“Thus Āḷāra Kālāma, my teacher, placed me, his pupil, on an equal footing with himself and awarded me the highest honour. But it occurred to me: ‘This Dhamma does not lead to disenchantment, to dispassion, to cessation, to peace, to direct knowledge, to enlightenment, to Nibbāna, but only to reappearance in the base of nothingness.’ Not being satisfied with that Dhamma, disappointed with it, I left.
    16. “Still in search, bhikkhus, of what is wholesome, seeking the supreme state of sublime peace, I went to Uddaka Rāmaputta and said to him: ‘Friend, I want to lead the holy life in this Dhamma and Discipline.’ Uddaka Rāmaputta replied: ‘The venerable one may stay here. This Dhamma is such that a wise man can soon enter upon and abide in it, himself realising through direct knowledge his own teacher’s doctrine.’ I soon quickly learned that Dhamma. As far as mere lip-reciting and rehearsal of his teaching went, I could speak with knowledge and assurance, and I claimed, ‘I know and see’—and there were others who did likewise.
    “I considered: ‘It was not through mere faith alone that Rāma declared: “By realising for myself with direct knowledge, I enter upon and abide in this Dhamma.” Certainly Rāma abided knowing and seeing this Dhamma.’ Then I went to Uddaka Rāmaputta and asked him: ‘Friend, in what way did Rāma declare that by realising for himself with direct knowledge he entered upon and abided in this Dhamma?’ In reply Uddaka Rāmaputta declared the base of neither-perception-nor-non-perception.
    “I considered: ‘Not only Rāma had faith, [166] energy, mindfulness, concentration, and wisdom. I too have faith, energy, mindfulness, concentration, and wisdom. Suppose I endeavour to realise the Dhamma that Rāma declared he entered upon and abided in by realising for himself with direct knowledge.’
    “I soon quickly entered upon and abided in that Dhamma by realising for myself with direct knowledge. Then I went to Uddaka Rāmaputta and asked him: ‘Friend, was it in this way that Rāma declared that he entered upon and abided in this Dhamma by realising for himself with direct knowledge?’—‘That is the way, friend.’—‘It is in this way, friend, that I also enter upon and abide in this Dhamma by realising for myself with direct knowledge.’—‘It is a gain for us, friend, it is a great gain for us that we have such a venerable one for our companion in the holy life. So the Dhamma that Rāma declared he entered upon and abided in by realising for himself with direct knowledge is the Dhamma that you enter upon and abide in by realising for yourself with direct knowledge. And the Dhamma that you enter upon and abide in by realising for yourself with direct knowledge is the Dhamma that Rāma declared he entered upon and abided in by realising for himself with direct knowledge. So you know the Dhamma that Rāma knew and Rāma knew the Dhamma that you know. As Rāma was, so are you; as you are, so was Rāma. Come, friend, now lead this community.’
    “Thus Uddaka Rāmaputta, my companion in the holy life, placed me in the position of a teacher and accorded me the highest honour. But it occurred to me: ‘This Dhamma does not lead to disenchantment, to dispassion, to cessation, to peace, to direct knowledge, to enlightenment, to Nibbāna, but only to reappearance in the base of neither-perception-nor-non-perception.’ Not being satisfied with that Dhamma, disappointed with it, I left.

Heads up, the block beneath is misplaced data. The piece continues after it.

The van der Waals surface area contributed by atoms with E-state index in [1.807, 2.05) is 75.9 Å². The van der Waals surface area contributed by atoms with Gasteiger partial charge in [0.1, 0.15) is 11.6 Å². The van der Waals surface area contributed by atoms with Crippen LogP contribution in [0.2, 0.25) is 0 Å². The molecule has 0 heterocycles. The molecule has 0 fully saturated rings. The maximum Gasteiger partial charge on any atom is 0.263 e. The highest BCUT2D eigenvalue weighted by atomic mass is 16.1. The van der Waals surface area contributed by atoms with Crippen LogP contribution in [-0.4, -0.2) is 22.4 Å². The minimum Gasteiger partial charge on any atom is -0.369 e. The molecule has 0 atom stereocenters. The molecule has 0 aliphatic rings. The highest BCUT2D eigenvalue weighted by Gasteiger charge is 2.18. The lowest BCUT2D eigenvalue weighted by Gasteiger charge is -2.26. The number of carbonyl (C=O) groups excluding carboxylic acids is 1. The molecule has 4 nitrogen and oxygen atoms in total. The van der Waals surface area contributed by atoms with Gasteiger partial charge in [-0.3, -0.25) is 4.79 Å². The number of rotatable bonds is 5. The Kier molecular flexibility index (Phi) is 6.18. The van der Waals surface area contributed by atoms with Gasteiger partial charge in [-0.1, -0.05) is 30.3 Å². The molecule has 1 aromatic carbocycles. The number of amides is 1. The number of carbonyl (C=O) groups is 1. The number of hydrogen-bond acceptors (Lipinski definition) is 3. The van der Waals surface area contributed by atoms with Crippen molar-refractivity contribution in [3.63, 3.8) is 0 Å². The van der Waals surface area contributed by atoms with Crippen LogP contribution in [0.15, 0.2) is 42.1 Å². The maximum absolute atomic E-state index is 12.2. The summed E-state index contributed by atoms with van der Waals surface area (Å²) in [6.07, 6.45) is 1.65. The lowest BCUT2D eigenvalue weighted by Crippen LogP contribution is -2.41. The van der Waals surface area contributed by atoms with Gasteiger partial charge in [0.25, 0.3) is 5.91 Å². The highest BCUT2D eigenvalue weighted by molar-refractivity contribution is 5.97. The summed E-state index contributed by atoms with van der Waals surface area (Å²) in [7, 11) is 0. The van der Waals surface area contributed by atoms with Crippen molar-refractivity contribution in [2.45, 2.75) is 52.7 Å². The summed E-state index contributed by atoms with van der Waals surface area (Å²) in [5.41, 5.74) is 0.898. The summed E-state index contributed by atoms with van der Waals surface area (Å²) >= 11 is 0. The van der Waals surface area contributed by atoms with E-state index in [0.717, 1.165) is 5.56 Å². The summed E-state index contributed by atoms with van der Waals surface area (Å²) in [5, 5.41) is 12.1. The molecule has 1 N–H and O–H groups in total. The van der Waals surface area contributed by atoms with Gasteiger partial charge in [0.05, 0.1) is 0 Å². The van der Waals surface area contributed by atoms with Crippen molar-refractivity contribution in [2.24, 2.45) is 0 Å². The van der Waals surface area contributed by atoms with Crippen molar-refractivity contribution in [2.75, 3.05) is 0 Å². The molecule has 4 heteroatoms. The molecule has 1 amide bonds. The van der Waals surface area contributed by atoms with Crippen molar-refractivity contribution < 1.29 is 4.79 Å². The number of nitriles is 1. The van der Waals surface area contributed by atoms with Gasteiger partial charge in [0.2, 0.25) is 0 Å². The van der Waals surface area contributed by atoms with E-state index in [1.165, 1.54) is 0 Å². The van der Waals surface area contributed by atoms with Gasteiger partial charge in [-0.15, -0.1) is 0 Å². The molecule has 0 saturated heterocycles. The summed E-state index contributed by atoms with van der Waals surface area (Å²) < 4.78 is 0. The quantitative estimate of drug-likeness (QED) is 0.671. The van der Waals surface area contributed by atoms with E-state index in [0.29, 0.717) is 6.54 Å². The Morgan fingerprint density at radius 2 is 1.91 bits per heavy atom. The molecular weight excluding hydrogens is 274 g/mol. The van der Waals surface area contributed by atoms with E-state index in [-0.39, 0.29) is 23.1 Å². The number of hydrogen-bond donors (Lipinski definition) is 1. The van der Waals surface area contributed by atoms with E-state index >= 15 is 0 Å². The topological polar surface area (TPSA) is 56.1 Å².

17. “Still in search, bhikkhus, of what is wholesome, seeking the supreme state of sublime peace, I wandered by stages through the Magadhan country until eventually I arrived at Senānigama near Uruvelā. [167] There I saw an agreeable piece of ground, a delightful grove with a clear-flowing river with pleasant, smooth banks and nearby a village for alms resort. I considered: ‘This is an agreeable piece of ground, this is a delightful grove with a clear-flowing river with pleasant, smooth banks and nearby a village for alms resort. This will serve for the striving of a clansman intent on striving.’ And I sat down there thinking: ‘This will serve for striving.’

(Enlightenment)
18. “Then, bhikkhus, being myself subject to birth, having understood the danger in what is subject to birth, seeking the unborn supreme security from bondage, Nibbāna, I attained the unborn supreme security from bondage, Nibbāna; being myself subject to ageing, having understood the danger in what is subject to ageing, seeking the unageing supreme security from bondage, Nibbāna, I attained the unageing supreme security from bondage, Nibbāna; being myself subject to sickness, having understood the danger in what is subject to sickness, seeking the unailing supreme security from bondage, Nibbāna, I attained the unailing supreme security from bondage, Nibbāna; being myself subject to death, having understood the danger in what is subject to death, seeking the deathless supreme security from bondage, Nibbāna, I attained the deathless supreme security from bondage, Nibbāna; being myself subject to sorrow, having understood the danger in what is subject to sorrow, seeking the sorrowless supreme security from bondage, Nibbāna, I attained the sorrowless supreme security from bondage, Nibbāna; being myself subject to defilement, having understood the danger in what is subject to defilement, seeking the undefiled supreme security from bondage, Nibbāna, I attained the undefiled supreme security from bondage, Nibbāna. The knowledge and vision arose in me: ‘My deliverance is unshakeable; this is my last birth; now there is no renewal of being.’